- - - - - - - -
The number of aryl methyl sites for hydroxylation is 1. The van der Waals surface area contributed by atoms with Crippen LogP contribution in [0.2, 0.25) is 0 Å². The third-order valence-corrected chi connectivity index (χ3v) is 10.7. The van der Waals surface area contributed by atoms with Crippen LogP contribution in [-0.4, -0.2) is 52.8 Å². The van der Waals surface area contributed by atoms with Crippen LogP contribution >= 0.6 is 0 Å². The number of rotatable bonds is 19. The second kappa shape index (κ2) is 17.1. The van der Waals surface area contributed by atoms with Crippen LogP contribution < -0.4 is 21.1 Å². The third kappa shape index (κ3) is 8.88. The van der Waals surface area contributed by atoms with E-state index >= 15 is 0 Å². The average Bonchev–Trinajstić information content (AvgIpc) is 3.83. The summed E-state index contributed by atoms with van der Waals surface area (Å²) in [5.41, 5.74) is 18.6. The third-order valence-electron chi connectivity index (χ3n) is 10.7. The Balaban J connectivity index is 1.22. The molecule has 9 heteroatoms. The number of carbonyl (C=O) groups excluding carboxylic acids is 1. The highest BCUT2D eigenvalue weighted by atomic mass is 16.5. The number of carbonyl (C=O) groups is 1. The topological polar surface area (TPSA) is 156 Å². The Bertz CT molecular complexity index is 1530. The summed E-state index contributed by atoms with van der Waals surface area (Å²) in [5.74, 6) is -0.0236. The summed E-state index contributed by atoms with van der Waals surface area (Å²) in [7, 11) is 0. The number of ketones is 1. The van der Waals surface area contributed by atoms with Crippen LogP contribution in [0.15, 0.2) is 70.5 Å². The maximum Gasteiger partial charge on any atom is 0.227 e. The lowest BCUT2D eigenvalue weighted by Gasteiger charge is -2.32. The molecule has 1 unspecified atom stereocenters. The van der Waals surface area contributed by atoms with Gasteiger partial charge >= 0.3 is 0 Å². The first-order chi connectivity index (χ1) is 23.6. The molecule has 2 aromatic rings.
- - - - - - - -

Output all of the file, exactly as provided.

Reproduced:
The number of aryl methyl sites for hydroxylation is 1. The van der Waals surface area contributed by atoms with Crippen LogP contribution in [0.2, 0.25) is 0 Å². The third-order valence-corrected chi connectivity index (χ3v) is 10.7. The van der Waals surface area contributed by atoms with Crippen LogP contribution in [-0.4, -0.2) is 52.8 Å². The van der Waals surface area contributed by atoms with Crippen LogP contribution >= 0.6 is 0 Å². The number of rotatable bonds is 19. The second kappa shape index (κ2) is 17.1. The van der Waals surface area contributed by atoms with Crippen LogP contribution < -0.4 is 21.1 Å². The third kappa shape index (κ3) is 8.88. The van der Waals surface area contributed by atoms with E-state index >= 15 is 0 Å². The average Bonchev–Trinajstić information content (AvgIpc) is 3.83. The summed E-state index contributed by atoms with van der Waals surface area (Å²) in [5.41, 5.74) is 18.6. The third-order valence-electron chi connectivity index (χ3n) is 10.7. The Balaban J connectivity index is 1.22. The molecule has 9 heteroatoms. The number of carbonyl (C=O) groups excluding carboxylic acids is 1. The highest BCUT2D eigenvalue weighted by atomic mass is 16.5. The number of carbonyl (C=O) groups is 1. The topological polar surface area (TPSA) is 156 Å². The Bertz CT molecular complexity index is 1530. The summed E-state index contributed by atoms with van der Waals surface area (Å²) in [5.74, 6) is -0.0236. The summed E-state index contributed by atoms with van der Waals surface area (Å²) in [7, 11) is 0. The number of ketones is 1. The van der Waals surface area contributed by atoms with Crippen LogP contribution in [0.15, 0.2) is 70.5 Å². The maximum Gasteiger partial charge on any atom is 0.227 e. The lowest BCUT2D eigenvalue weighted by Gasteiger charge is -2.32. The molecule has 1 unspecified atom stereocenters. The van der Waals surface area contributed by atoms with Gasteiger partial charge >= 0.3 is 0 Å². The first-order chi connectivity index (χ1) is 23.6. The molecule has 2 aromatic rings.